Mothers-to-be Matter: Learning From Fertility Treatment COVID-19 Policies

Happy Mother's Day Flower WreathWe have heard so many stories about the handling of the current pandemic that we all are getting a little tired of it. As Mother’s Day is upon us, there is one story that needs to be told. Like many other COVID-19 stories, this one is alarming and frustrating but hopefully something that we can learn from.

Infertility care is not elective

On March 17, 2020 the American Society for Reproductive Medicine (ASRM) recommended all infertility clinics adhere to a policy that banned all treatments to assist patients struggling with infertility to conceive except for those who were about to undergo chemotherapy or have their ovaries removed. Essentially the reason given was that the consequences to a mother or her fetus from an infection with COVID-19 are not known and out of an abundance of caution, infertile patients should not be allowed to try to conceive.

This unleashed a dramatic backlash from reproductive specialists around the country who felt that these recommendations compelled them to comply and were extremely paternalistic and completely insensitive to patients who struggle to conceive.

Infertility patients vs. those who have the choice to try getting pregnant

The desire to have a child when you cannot was not felt to be essential enough to allow pursuing treatment. This was by the very society that for years had claimed they supported the idea that infertility is not “elective” but is a fundamental medical problem that deserves insurance coverage, research funding and emotional support.

Opponents of this policy argued that if the pregnancy concerns cited by ASRM were so compelling that it justified completely removing the right to choose to continue treatment or not from the couple suffering from the heartache of infertility, then that same standard should be applied to all people contemplating a pregnancy.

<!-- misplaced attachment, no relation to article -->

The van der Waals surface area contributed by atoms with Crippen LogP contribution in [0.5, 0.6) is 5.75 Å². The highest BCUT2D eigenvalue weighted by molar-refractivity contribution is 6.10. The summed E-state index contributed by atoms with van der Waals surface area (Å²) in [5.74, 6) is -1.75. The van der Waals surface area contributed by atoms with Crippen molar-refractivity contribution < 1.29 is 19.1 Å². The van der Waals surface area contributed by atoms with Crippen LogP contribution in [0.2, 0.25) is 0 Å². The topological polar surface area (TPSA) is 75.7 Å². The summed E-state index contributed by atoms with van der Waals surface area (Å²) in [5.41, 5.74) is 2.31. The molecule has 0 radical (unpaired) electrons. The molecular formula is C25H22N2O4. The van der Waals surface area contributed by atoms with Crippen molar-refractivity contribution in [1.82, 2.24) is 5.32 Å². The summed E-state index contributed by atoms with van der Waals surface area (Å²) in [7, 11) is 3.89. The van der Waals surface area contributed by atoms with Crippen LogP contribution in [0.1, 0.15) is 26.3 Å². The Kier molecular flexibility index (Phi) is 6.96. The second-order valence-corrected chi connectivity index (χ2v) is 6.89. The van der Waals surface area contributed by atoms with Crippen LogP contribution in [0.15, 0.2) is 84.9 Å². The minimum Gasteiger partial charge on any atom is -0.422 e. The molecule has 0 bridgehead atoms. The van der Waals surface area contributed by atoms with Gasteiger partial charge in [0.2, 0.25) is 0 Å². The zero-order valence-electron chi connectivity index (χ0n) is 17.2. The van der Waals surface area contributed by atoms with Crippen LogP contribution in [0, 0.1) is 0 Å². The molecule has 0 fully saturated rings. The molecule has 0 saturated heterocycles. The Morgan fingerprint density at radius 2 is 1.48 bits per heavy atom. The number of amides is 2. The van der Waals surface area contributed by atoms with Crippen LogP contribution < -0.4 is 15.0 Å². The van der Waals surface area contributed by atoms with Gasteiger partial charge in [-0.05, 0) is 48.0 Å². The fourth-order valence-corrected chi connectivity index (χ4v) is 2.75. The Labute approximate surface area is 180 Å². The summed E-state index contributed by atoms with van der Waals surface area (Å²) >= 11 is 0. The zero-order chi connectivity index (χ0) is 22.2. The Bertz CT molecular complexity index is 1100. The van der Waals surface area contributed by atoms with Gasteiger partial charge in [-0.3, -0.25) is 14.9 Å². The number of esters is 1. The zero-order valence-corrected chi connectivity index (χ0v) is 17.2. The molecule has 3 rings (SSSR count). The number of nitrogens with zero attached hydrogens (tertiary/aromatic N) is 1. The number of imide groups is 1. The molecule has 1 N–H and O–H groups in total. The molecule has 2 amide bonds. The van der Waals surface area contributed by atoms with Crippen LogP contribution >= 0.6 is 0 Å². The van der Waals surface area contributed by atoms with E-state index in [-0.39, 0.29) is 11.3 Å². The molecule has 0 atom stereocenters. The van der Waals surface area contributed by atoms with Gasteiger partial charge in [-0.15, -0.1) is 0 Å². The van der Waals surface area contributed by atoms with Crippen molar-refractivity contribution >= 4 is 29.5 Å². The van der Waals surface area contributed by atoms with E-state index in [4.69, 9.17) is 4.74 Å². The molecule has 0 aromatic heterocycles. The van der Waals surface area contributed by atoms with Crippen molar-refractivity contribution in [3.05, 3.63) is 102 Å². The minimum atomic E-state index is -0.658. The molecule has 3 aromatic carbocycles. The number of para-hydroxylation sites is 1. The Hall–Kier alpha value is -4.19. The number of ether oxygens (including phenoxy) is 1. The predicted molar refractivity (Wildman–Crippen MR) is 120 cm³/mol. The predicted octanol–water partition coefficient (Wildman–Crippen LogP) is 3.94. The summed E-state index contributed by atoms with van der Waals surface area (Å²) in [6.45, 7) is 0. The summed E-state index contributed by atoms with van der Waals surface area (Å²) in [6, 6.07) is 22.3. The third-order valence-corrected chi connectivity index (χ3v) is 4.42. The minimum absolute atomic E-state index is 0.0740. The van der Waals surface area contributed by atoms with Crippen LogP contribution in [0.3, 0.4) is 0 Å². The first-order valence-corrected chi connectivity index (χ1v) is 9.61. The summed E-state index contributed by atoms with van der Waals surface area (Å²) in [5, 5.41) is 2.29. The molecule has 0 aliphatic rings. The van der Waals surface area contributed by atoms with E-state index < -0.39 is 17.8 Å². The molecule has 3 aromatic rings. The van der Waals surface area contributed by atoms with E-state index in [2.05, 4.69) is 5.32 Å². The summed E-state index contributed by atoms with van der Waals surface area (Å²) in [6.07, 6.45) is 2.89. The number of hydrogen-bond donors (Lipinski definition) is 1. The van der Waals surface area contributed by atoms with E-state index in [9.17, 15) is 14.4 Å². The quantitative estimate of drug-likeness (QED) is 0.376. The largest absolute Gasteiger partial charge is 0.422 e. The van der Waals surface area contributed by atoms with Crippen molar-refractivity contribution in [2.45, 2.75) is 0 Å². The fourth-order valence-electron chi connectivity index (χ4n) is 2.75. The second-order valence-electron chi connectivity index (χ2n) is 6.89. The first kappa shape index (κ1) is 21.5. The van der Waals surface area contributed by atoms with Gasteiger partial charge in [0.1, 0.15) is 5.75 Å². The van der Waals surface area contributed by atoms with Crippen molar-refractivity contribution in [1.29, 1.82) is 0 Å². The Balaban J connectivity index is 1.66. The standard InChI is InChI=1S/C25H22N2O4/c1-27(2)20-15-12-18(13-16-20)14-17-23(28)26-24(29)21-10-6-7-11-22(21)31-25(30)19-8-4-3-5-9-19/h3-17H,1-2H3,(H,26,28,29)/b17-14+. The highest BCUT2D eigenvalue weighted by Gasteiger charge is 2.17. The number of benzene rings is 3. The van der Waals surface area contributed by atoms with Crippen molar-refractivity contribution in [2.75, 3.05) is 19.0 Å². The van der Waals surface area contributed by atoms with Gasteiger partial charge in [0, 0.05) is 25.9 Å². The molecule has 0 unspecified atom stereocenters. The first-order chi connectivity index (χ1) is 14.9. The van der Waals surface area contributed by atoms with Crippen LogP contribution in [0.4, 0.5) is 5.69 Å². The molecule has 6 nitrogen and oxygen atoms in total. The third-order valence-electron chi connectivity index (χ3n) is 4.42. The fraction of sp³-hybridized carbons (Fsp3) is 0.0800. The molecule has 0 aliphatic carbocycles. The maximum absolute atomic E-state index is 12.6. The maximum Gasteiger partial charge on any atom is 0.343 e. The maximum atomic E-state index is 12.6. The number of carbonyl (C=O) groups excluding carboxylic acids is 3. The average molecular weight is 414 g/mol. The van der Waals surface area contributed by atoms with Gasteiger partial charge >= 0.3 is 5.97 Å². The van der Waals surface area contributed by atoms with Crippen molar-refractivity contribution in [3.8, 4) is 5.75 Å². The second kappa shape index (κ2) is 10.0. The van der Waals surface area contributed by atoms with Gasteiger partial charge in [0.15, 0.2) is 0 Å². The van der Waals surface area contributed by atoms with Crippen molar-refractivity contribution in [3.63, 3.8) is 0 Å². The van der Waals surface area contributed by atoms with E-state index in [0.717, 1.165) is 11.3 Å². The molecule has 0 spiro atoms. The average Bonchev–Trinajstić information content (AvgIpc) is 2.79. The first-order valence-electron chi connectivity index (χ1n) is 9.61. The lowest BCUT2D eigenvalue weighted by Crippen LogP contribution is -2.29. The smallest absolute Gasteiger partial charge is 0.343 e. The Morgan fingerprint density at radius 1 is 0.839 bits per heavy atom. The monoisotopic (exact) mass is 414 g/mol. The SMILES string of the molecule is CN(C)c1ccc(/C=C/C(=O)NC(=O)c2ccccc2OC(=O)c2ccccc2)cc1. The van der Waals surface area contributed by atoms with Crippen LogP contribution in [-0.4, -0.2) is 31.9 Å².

In stark contrast, no policy statement was put forth recommending that all reproductive aged people initiate reliable contraceptive measures to prevent pregnancy. There was no recommendation that all reproductive health care providers educate their patients about the potential dangers of allowing a pregnancy to occur or recommend reliable contraceptive measure be adopted by all of their patients.

On March 30, 2020 ASRM doubled down and did not concede any of the points brought up by opponents of the policy but rather reaffirmed, “all of the stated recommendations of March 17, 2020 as timely and appropriate.…” They attempted to affirm that they did not feel that infertility care was elective but to many this fell on deaf ears because the level of care necessary to assist infertile couples is a far cry from that required in most elective surgeries that were being banned at the time.

The fact of the matter was – and still is – that every argument for not treating infertility patients based on utilization of resources and protection of patients and staff could have been solved in ways other than a moratorium on allowing patients the right to choose for themselves whether to try to get pregnant during the pandemic or not.